Wednesday, August 22, 2012

Critical Success Factors

With hindsight, we can tell what cause certain things to succeed wildly.  My takes are as follows.

BlackBerry: It was the full qwerty keyboard.  Anyone who has tried to use a 0-9#* keyboard to enter an Url, even with T9, will realize that it is a real pain.  All BlackBerrys had a full qwerty keyboard, and to me that was the critical success factor.  It is not enterprise acceptance because of fantastic security.  In fact, any CIO who recommends the BlackBerry service should be sacked.  Permitting all mails to go to route to one Canadian operator is plain wrong.

iPhone: The pinch zooming and touch panning.  The iPhone screen is small, very small, only 480x320 addressable dots.  No web pages can fit into that amount of real estate.  Hence, the ability of a very quick way to allow the whole page to be read is critical.  All small screens without a similarly efficient way to pan has failed without exception.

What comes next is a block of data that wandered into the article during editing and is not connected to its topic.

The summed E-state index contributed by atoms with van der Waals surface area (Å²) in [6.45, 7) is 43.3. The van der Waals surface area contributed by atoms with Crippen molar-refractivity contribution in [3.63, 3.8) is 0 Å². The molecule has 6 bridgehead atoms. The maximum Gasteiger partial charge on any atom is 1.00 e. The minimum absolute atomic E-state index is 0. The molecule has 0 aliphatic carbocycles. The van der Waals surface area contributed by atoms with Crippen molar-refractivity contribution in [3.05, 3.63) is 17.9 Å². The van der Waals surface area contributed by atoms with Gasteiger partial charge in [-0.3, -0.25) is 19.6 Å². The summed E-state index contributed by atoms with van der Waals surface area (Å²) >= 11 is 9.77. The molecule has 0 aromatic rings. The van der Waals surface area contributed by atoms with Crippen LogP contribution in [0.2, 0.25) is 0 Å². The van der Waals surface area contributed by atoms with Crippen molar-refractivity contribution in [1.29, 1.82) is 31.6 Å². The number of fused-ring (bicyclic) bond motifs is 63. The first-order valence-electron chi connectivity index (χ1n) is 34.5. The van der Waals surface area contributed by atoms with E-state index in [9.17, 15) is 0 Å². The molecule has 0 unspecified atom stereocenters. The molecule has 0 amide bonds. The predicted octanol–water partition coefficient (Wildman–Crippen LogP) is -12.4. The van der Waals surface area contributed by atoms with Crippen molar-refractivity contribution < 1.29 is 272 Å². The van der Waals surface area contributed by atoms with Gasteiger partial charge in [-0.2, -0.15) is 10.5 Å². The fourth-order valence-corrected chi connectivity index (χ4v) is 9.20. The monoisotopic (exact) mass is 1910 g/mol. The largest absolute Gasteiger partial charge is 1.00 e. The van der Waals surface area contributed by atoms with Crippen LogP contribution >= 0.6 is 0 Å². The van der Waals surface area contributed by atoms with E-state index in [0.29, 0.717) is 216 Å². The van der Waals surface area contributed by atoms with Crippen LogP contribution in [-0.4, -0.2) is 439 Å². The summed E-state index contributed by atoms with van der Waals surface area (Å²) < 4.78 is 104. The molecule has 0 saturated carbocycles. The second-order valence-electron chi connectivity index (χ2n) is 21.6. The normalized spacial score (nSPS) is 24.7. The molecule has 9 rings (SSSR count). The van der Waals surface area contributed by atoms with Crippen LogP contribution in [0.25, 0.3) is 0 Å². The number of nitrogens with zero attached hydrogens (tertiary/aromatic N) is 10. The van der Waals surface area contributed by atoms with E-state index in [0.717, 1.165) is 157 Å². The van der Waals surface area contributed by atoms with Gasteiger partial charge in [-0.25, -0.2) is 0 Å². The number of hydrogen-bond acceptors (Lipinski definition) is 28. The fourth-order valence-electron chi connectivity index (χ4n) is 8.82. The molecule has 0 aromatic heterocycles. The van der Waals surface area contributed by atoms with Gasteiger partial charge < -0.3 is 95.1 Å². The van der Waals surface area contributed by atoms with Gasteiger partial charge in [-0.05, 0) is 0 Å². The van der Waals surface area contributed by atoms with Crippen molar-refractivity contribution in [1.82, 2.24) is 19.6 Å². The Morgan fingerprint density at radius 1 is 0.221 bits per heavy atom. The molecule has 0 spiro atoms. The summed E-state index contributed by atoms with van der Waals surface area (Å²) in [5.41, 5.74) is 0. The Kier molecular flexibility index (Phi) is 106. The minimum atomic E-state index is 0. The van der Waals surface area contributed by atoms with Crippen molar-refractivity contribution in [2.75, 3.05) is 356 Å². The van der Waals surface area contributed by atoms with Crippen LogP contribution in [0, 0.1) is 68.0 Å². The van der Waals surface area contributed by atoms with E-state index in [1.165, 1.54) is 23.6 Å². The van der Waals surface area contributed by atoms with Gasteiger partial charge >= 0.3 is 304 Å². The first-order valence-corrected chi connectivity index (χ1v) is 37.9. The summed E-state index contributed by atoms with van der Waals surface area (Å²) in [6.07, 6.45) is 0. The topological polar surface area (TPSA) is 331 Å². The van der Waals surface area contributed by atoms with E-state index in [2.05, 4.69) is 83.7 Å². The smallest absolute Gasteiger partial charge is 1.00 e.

SMS: The limit of less than 160 characters.  Surprising as it may be, the inability to send long messages is the critical success factor for SMS.  If SMS (initially) had the ability to send long messages it would have been still born.  The expectation of a capability of something like email is that people will want to send email.  But with a 12-key keypad, emails would be killed instantly.  Other contributing factors could be the negligible bandwidth required, the 99.99% availability of an SMS app on every make and model of mobile phone, and the fire and forget capability of messaging.

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